Bear and Butterfly
Annie McCourt, based on an original story by Gordon Poad
Theatre Hullabaloo and Theatre by the Lake
Gala Theatre, Durham
Aimed at 4- to 7-year-olds, Bear and Butterfly has a very simple story.
It’s spring and Bear, clutching (of course) his teddy bear, is waking up from his hibernation. We watch as he goes through his waking-up routine in his very Heath Robinson (perhaps one should say Wallace and Gromit nowadays?) house with its shower, a cuckoo clock which tells not the time but the seasons, automated kettle and toaster, and toilet (hidden from view but audible!).
Into this hive of activity creeps a little green caterpillar and soon Bear and Caterpillar become fast friends, with Bear telling stories of his past—in particular how he lifted a killer whale above his head!
Watching over all this, from the moment the audience walk in, is a cello-playing owl (composer Simon McCorry) who accompanies the action throughout.
Spring changes to summer and the little green caterpillar transforms into a beautiful blue butterfly. Now he can go off on adventures and tell his stories to Bear. How will this affect their friendship?
As I say, very simple, but also very engaging. And not just to children but to the adults in the audience too.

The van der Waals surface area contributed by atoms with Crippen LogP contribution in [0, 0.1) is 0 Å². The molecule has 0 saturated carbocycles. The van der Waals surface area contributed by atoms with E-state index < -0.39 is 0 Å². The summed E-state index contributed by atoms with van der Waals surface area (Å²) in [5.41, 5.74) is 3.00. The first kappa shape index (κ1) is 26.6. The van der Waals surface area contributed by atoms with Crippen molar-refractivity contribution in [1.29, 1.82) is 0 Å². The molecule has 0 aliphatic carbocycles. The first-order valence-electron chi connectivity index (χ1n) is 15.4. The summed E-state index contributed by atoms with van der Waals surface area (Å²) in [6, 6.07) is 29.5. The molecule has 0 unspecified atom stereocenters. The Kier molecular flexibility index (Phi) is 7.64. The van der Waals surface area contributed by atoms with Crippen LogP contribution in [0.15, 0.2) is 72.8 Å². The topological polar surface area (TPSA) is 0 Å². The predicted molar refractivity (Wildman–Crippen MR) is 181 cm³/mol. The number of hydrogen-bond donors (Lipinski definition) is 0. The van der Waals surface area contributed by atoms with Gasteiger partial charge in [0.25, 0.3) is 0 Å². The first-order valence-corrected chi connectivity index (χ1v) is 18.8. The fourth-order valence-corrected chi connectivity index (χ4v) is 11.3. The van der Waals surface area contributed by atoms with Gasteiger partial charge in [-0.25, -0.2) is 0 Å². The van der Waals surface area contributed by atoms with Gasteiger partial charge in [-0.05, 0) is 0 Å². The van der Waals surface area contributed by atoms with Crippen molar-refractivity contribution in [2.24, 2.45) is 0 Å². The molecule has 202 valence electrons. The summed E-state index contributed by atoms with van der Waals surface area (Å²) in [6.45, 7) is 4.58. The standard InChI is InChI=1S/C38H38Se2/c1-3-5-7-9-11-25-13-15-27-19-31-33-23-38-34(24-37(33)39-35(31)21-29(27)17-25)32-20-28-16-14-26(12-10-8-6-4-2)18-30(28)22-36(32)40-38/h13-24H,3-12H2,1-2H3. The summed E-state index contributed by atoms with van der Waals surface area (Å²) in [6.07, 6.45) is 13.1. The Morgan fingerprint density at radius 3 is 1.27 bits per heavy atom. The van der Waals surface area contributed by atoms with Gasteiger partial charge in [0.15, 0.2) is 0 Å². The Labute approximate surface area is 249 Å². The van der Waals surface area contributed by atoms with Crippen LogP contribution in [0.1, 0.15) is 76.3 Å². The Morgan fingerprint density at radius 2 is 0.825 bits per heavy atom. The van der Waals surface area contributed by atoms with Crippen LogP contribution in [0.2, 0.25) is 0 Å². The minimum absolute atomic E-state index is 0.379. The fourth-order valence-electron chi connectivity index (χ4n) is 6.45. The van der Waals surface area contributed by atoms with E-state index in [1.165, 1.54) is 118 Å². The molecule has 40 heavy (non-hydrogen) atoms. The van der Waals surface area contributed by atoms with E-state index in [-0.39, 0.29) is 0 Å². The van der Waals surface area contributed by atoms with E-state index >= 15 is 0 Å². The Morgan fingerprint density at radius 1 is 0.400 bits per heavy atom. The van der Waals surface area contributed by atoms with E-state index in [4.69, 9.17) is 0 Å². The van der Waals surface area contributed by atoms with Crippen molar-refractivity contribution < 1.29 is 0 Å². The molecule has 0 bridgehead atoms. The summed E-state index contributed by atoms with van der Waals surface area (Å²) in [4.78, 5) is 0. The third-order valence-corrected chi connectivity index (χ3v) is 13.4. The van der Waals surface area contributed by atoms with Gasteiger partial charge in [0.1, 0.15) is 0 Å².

The important thing, of course, is that the kids enjoyed it. They loved the physicality (lumbering bear, slithering caterpillar and soaring butterfly), the funny machinery, the stories, the friendship and, of course, the toilet joke.
And, of course, as in all the best children’s theatre, the actors (Micky Cochrane as Bear and Robert Welling as Caterpillar / Butterfly) totally inhabit their roles, not just as a bear or a caterpillar but as this bear and this caterpillar, each with his own individual quirks and characteristics.
Coupled with high production values and meticulous direction from Dani Parr, this is a show which audience members young and old will thoroughly enjoy.
This performances was part of the TakeOff Festival of Children’s Theatre. The show now travels to 32 venues across England until 24 December. Details from the Theatre Hullabaloo web site.
Reviewer: Peter Lathan